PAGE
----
W Sagittarii

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This article is about γ1 Sagittarii. For other stars with this Bayer designation, see γ Sagittarii.
W Sagittarii
Sagittarius constellation map.svg
Red circle.svg

Location of W Sgr (circled)
Observation data
Epoch J2000      Equinox J2000
Constellation Sagittarius
Right ascension 18h 05m 01.22409s[1]
Declination −29° 34′ 48.3199″[1]
Apparent magnitude (V) 4.29 - 5.14[2]
Spectral type F4 - G2Ib[2] + ~F5V[3]
U−B color index +0.52[4]
B−V color index +0.78[4]
Variable type δ Cep[2]
Spectral type A0 V[3]
Radial velocity (Rv) –28.04[5] km/s
Proper motion (μ) RA: +2.62[1] mas/yr
Dec.: –5.28[1] mas/yr
Parallax (π) 2.28 ± 0.20[6] mas
Distance 409[3] pc
Absolute magnitude (MV) −3.76[3]
Primary Aa
Companion Ab
Period (P) 1,582 ± 3 days
Semi-major axis (a) 12.9 ± 0.3"
(5.67 ± 0.13 AU)
Eccentricity (e) 0.41 ± 0.02
Inclination (i) 7.0 ± 0.8°
Longitude of the node (Ω) 68.4 ± 4.0°
Periastron epoch (T) 2004.16 ± 0.01
Argument of periastron (ω)
328.0 ± 1.3°
Primary A
Companion B
Period (P) 172.9 yr
Semi-major axis (a) 63 AU
Mass 5.8[3] M
Radius 61.0[7] R
Luminosity 2,690[3] L
Surface gravity (log g) 1.50 - 2.15[8] cgs
Temperature 5,380 - 6,474[8] K
Metallicity [Fe/H] +0.02[9] dex
Mass 2.2[3] M
Other designations
γ1 Sgr, W Sagittarii, HR 6742, HD 164975, SAO 186237, HIP 88567, ADS 11029, CCDM 18050-2935
Database references

W Sagittarii (W Sgr, Gamma-1 Sagittarii (γ¹ Sgr)) is a multiple star system star in the constellation Sagittarius. It is an optical line-of-sight companion to the much brighter Al Nasl2 Sgr) which marks the "nozzle" ("spout") of the "teapot" asterism forming a large part of Sagittarius. The primary star is a supergiant Classical Cepheid variable.


W Sgr is listed as component A of a multiple star system catalogued as ADS 11029 and WDS J18050-2935. Components B and C are at 33" and 46" respectively and both are 13th magnitude. They are purely optical companions, not physically associated with W Sgr.[10]

Component A, W Sgr, is itself a triple star system, with the components referred to as W Sgr Aa, Ab, and B. The outer companion B has been resolved at a separation of 0.14" and is over 5 magnitudes fainter than the primary supergiant. The inner components can only be identified spectroscopically by their radial velocity variations. The primary is a 6 M yellow supergiant, while the secondary is an early F main sequence star with a mass less than 1.4 M.[10]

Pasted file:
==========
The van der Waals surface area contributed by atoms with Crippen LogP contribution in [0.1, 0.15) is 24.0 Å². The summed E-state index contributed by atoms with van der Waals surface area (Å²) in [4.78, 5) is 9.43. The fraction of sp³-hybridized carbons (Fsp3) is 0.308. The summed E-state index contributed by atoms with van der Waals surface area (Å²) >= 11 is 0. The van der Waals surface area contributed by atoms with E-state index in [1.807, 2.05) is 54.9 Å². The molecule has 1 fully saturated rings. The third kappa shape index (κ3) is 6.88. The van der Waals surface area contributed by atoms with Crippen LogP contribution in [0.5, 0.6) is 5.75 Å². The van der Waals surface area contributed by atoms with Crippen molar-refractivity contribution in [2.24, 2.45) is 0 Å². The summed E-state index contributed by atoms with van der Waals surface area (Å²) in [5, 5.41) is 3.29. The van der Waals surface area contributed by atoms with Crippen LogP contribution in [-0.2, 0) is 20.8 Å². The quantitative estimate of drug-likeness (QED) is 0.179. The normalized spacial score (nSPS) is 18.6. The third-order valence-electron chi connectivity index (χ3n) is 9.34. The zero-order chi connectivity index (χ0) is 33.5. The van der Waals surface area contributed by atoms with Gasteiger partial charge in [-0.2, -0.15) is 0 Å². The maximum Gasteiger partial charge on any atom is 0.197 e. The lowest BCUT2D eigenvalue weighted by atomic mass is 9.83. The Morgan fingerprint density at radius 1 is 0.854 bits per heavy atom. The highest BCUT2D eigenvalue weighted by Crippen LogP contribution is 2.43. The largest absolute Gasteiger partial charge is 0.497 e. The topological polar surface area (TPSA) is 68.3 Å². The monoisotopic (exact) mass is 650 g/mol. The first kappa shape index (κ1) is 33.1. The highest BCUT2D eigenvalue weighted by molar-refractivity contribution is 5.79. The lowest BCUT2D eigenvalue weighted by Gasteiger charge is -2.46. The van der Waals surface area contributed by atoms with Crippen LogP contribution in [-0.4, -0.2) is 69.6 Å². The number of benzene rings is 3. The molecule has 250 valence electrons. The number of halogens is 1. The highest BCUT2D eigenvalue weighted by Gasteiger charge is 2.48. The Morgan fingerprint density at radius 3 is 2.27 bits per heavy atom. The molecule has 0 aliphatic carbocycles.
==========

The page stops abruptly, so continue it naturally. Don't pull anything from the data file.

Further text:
The supergiant component W Sgr Aa is a variable star which pulsates regularly between magnitudes 4.3 and 5.1 every 7.59 days. During the pulsations, that temperature and spectral type also vary. It is classified as a Classical Cepheid (δ Cephei) variable.[3]


  1. ^ a b c d Van Leeuwen, F. (2007). "Validation of the new Hipparcos reduction". Astronomy and Astrophysics. 474 (2): 653. arXiv:0708.1752Freely accessible. Bibcode:2007A&A...474..653V. doi:10.1051/0004-6361:20078357. 
  2. ^ a b c Samus, N. N.; Durlevich, O. V.; et al. (2009). "VizieR Online Data Catalog: General Catalogue of Variable Stars (Samus+ 2007-2013)". VizieR On-line Data Catalog: B/gcvs. Originally published in: 2009yCat....102025S. 1. Bibcode:2009yCat....102025S. 
  3. ^ a b c d e f g h i Remage Evans, Nancy; Bond, Howard E.; Schaefer, Gail H.; Mason, Brian D.; Karovska, Margarita; Tingle, Evan (2013). "Binary Cepheids: Separations and Mass Ratios in 5 M ⊙ Binaries". The Astronomical Journal. 146 (4): 93. arXiv:1307.7123Freely accessible. Bibcode:2013AJ....146...93R. doi:10.1088/0004-6256/146/4/93. 
  4. ^ a b Ducati, J. R. (2002). "VizieR Online Data Catalog: Catalogue of Stellar Photometry in Johnson's 11-color system". CDS/ADC Collection of Electronic Catalogues. 2237. Bibcode:2002yCat.2237....0D. 
  5. ^ Pourbaix, D.; Tokovinin, A. A.; Batten, A. H.; Fekel, F. C.; Hartkopf, W. I.; Levato, H.; Morrell, N. I.; Torres, G.; Udry, S. (2004). "SB9: The ninth catalogue of spectroscopic binary orbits". Astronomy and Astrophysics. 424 (2): 727. arXiv:astro-ph/0406573Freely accessible. Bibcode:2004A&A...424..727P. doi:10.1051/0004-6361:20041213. 
  6. ^ a b Benedict, G. Fritz; McArthur, Barbara E.; Feast, Michael W.; Barnes, Thomas G.; Harrison, Thomas E.; Patterson, Richard J.; Menzies, John W.; Bean, Jacob L.; Freedman, Wendy L. (2007). "Hubble Space Telescope Fine Guidance Sensor Parallaxes of Galactic Cepheid Variable Stars: Period-Luminosity Relations". The Astronomical Journal. 133 (4): 1810. arXiv:astro-ph/0612465Freely accessible. Bibcode:2007AJ....133.1810B. doi:10.1086/511980. 
  7. ^ Groenewegen, M. A. T. (2007). "The projection factor, period-radius relation, and surface-brightness colour relation in classical cepheids". Astronomy and Astrophysics. 474 (3): 975. Bibcode:2007A&A...474..975G. doi:10.1051/0004-6361:20078225. 
  8. ^ a b Luck, R. E.; Andrievsky, S. M. (2004). "Phase-dependent Variation of the Fundamental Parameters of Cepheids. I. Periods from 6 to 10 Days". The Astronomical Journal. 128: 343. Bibcode:2004AJ....128..343L. doi:10.1086/420991. 
  9. ^ Marsakov, V. A.; Koval', V. V.; Kovtyukh, V. V.; Mishenina, T. V. (2013). "Properties of the population of classical Cepheids in the Galaxy". Astronomy Letters. 39 (12): 851. Bibcode:2013AstL...39..851M. doi:10.1134/S1063773713120050. 
  10. ^ a b Evans, Nancy Remage; Massa, Derck; Proffitt, Charles (2009). "Massive Star Multiplicity: The Cepheid W Sgr". The Astronomical Journal. 137 (3): 3700. arXiv:0902.3281Freely accessible. Bibcode:2009AJ....137.3700E. doi:10.1088/0004-6256/137/3/3700.